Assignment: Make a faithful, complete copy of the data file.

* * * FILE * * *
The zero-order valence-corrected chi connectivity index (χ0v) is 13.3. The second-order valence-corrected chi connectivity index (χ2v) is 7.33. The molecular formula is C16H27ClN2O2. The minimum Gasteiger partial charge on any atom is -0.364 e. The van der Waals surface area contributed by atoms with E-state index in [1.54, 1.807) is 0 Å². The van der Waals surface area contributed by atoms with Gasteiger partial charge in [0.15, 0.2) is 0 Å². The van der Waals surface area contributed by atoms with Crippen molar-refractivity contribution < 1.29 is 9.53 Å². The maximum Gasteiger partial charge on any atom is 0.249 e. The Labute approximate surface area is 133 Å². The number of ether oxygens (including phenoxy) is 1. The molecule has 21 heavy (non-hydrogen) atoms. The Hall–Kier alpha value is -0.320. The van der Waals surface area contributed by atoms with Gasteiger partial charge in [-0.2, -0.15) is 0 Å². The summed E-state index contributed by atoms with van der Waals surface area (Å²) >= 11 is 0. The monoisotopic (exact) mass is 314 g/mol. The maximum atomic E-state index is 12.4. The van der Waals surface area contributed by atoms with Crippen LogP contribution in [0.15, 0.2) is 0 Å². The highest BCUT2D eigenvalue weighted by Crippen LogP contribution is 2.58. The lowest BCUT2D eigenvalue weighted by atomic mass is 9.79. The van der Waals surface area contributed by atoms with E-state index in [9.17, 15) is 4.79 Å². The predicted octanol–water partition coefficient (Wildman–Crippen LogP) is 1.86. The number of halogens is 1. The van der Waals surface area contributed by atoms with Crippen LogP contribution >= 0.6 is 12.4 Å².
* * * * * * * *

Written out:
The zero-order valence-corrected chi connectivity index (χ0v) is 13.3. The second-order valence-corrected chi connectivity index (χ2v) is 7.33. The molecular formula is C16H27ClN2O2. The minimum Gasteiger partial charge on any atom is -0.364 e. The van der Waals surface area contributed by atoms with E-state index in [1.54, 1.807) is 0 Å². The van der Waals surface area contributed by atoms with Gasteiger partial charge in [0.15, 0.2) is 0 Å². The van der Waals surface area contributed by atoms with Crippen molar-refractivity contribution < 1.29 is 9.53 Å². The maximum Gasteiger partial charge on any atom is 0.249 e. The Labute approximate surface area is 133 Å². The number of ether oxygens (including phenoxy) is 1. The molecule has 21 heavy (non-hydrogen) atoms. The Hall–Kier alpha value is -0.320. The van der Waals surface area contributed by atoms with Gasteiger partial charge in [-0.2, -0.15) is 0 Å². The summed E-state index contributed by atoms with van der Waals surface area (Å²) >= 11 is 0. The monoisotopic (exact) mass is 314 g/mol. The maximum atomic E-state index is 12.4. The van der Waals surface area contributed by atoms with Crippen LogP contribution in [0.15, 0.2) is 0 Å². The highest BCUT2D eigenvalue weighted by Crippen LogP contribution is 2.58. The lowest BCUT2D eigenvalue weighted by atomic mass is 9.79. The van der Waals surface area contributed by atoms with E-state index in [9.17, 15) is 4.79 Å². The predicted octanol–water partition coefficient (Wildman–Crippen LogP) is 1.86. The number of halogens is 1. The van der Waals surface area contributed by atoms with Crippen LogP contribution >= 0.6 is 12.4 Å².